Glucose is the major energy source for mammalian cells as well as an important substrate for protein and lipid synthesis. It enters from extracellular fluid into the cell through two distinct families of structurally related glucose transporters. Once in the cells, glucose is transformed through the Glycolysis generic pathway.


The first step of D-glucose conversion concerns its immediate phosphorylation into α-D-glucose-6-phosphate (G6P) through the hexokinases family: hexokinase 1,2,3 (HK1-3) and glucokinase (hexokinase 4, HK4=GCK). Then α-D-glucose-6-phosphate is further converted to β-D-fructose 6-phosphate by glucose phosphate isomerase (GPI). Phosphofructokinases (PFKs, displaying three main isoforms: muscle (PFKM), platelet (PFKP), liver (PFKL)) attach the second phosphate group to β-D-fructose-6-phosphate generating β-D-fructose 1.6-bisphosphate (F16P2).
Vertebrate aldolases (ALDOs)are ubiquitous enzymes that catalyze the reversible aldol cleavage of β-D-fructose 1.6-bisphosphate to Dihydroxyacetone phosphate (DHAP) and either (D)-Glyceraldehyde 3-phosphate (GAP). Three isozymes, aldolases A,B,C, with different tissue distributions and kinetics exist (ALDOA in muscle and red blood cell, ALDOB in liver, kidney, and small intestine and ALDOC in brain and neuronal tissues). DHAP is further reversibly isomerized to GAP by triosephosphate isomerase (TPI).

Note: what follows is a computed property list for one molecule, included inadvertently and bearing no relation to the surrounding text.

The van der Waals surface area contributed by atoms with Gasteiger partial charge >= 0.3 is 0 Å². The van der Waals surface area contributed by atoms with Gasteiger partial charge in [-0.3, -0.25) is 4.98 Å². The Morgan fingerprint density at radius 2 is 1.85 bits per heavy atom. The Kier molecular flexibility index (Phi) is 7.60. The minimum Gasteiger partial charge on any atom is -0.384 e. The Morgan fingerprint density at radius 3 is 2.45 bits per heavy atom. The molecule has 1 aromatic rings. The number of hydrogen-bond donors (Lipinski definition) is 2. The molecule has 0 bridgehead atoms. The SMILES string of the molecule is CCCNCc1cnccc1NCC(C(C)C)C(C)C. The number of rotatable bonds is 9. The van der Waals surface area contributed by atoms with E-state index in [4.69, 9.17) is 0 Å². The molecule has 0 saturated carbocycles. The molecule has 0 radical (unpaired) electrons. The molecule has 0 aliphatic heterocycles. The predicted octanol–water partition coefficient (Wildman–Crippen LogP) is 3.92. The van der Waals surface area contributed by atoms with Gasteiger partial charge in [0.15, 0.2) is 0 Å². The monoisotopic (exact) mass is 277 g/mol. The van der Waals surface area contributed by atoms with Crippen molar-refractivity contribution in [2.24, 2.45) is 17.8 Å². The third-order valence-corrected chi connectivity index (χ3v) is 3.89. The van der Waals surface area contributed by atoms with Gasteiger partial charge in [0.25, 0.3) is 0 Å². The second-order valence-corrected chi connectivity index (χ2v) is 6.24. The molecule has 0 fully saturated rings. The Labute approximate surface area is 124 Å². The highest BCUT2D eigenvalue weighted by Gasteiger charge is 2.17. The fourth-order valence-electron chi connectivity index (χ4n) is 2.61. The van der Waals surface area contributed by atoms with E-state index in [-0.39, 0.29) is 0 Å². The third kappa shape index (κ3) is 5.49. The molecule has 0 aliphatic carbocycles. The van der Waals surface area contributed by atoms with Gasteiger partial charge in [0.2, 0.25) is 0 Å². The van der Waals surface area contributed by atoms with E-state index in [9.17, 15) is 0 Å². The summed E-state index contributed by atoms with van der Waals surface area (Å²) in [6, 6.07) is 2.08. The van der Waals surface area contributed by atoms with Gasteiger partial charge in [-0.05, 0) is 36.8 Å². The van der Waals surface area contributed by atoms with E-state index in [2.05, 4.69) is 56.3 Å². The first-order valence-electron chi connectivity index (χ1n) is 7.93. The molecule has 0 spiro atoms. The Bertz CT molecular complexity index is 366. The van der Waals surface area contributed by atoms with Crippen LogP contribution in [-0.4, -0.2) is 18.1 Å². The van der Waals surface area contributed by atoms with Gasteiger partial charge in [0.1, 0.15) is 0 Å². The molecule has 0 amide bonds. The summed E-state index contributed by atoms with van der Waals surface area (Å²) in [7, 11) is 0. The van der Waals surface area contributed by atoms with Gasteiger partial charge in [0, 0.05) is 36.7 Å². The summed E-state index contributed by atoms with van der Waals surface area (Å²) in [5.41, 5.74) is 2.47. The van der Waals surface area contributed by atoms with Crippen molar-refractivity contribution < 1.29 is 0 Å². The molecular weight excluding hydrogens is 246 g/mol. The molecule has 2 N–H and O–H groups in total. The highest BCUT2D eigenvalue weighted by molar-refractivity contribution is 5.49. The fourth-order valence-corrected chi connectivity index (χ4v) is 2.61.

(D)-Glyceraldehyde 3-phosphate is metabolized to 1,3-bisphospho-D-glycerate (1.3BPG) by glyceraldehyde-3-phosphate dehydrogenases (GAPDH1,2) enzymes. Phosphoglycerate kinases 1 et 2 (PGKs) catalyze the reversible transfer of a phosphoryl group from 1.3BPG to ADP which results in formation of 3-Phospho-(D)-glyceric acid (3PG). 3PG is enzymatically converted into 2-Phospho-(D)-glyceric acid (2PG) by phosphoglycerate mutase (PGAM) that displays several isoforms (PGAM1 in brain, PGAM2,3 in muscle and a multifunctional enzyme 2,3-Bisphosphoglycerate mutase (BPGM) that converts 1.3BPG into 2,3-Bisphospho-D-glycerate (2.3BPG), one of the major regulator of hemoglobin affinity for oxygen. After water release, catalyzed by different enolases (ENOs, ubiquitarious α-ENO=ENO1, muscle β-ENO=ENO3, neuronal ϒ-ENO=ENO2), phosphoenolpyruvate (PEP) is formed. Then PEP is converted to pyruvic acid, the end product of glycolysis, by pyruvate kinase (PKLR in liver and RBC and PKM in muscle).

Pyruvic acid can then be either transformed into lactate through enzymatic action of lactic acid dehydrogenases (LDH, LDHA in muscle, LDHB in heart, LDHC in germ cells) or into acetyl-coA by pyruvate dehydrogenase (PDH) that can be the major substrate of the tricarboxylic acid cycle in mitochondria.



Pyruvic acid can also be the initial substrate of the glycolysis reverse reaction, namely Gluconeogenesis (often associated with Ketosis) that plays a crucial role in maintaining glucose homeostasis. Pyruvate carboxylase (PC) converts pyruvic acid to 2-oxo-succinic (oxaloacetic) acid that is reversibly reduced by malate dehydrogenases (MDHs, cytosolic MDH1 and mitochondrial MDH2) to malic acid and is metabolized back to PEP by phosphoenolpyruvate carboxykinase (PCKs, cytosolic PCK1 and mitochondrial PCK2). The next steps in the reaction are the same as reversed glycolysis. However, two fructose-1,6-bisphosphatases (FBPs, FBP1, FBP2) are able to convert fructose-1,6-bisphosphate to fructose 6-phosphate, requiring one water molecule and releasing one phosphate. This is also the rate-limiting step of gluconeogenesis. G6P is further translocated from the cytoplasm into the lumen of the endoplasmic reticulum where glucose-6-phosphatase (G6PT) hydrolyses G6P into D-Glucose and phosphate.